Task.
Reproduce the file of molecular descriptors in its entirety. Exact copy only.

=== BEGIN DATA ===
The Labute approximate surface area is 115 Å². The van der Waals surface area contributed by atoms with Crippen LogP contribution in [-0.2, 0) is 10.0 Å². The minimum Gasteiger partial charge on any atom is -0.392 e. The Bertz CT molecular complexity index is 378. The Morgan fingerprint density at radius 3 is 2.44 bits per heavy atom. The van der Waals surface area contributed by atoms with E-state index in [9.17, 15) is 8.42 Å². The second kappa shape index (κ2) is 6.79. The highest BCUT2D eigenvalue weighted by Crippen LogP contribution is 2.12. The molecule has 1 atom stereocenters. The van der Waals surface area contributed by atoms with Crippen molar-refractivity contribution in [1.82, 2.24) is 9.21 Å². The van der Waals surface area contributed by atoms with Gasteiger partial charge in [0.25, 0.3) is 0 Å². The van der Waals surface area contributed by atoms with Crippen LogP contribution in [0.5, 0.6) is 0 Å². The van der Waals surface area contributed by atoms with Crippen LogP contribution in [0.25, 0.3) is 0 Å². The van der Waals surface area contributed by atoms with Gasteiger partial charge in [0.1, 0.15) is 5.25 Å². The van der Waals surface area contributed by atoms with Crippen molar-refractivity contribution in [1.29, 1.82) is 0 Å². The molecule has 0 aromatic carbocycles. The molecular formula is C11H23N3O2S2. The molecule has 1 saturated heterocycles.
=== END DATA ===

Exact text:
The Labute approximate surface area is 115 Å². The van der Waals surface area contributed by atoms with Crippen LogP contribution in [-0.2, 0) is 10.0 Å². The minimum Gasteiger partial charge on any atom is -0.392 e. The Bertz CT molecular complexity index is 378. The Morgan fingerprint density at radius 3 is 2.44 bits per heavy atom. The van der Waals surface area contributed by atoms with E-state index in [9.17, 15) is 8.42 Å². The second kappa shape index (κ2) is 6.79. The highest BCUT2D eigenvalue weighted by Crippen LogP contribution is 2.12. The molecule has 1 atom stereocenters. The van der Waals surface area contributed by atoms with Crippen molar-refractivity contribution in [1.82, 2.24) is 9.21 Å². The van der Waals surface area contributed by atoms with Gasteiger partial charge in [0.25, 0.3) is 0 Å². The van der Waals surface area contributed by atoms with Crippen LogP contribution in [0.5, 0.6) is 0 Å². The van der Waals surface area contributed by atoms with Crippen LogP contribution in [0.25, 0.3) is 0 Å². The van der Waals surface area contributed by atoms with Gasteiger partial charge in [0.1, 0.15) is 5.25 Å². The van der Waals surface area contributed by atoms with Crippen molar-refractivity contribution in [1.29, 1.82) is 0 Å². The molecule has 0 aromatic carbocycles. The molecular formula is C11H23N3O2S2. The molecule has 1 saturated heterocycles.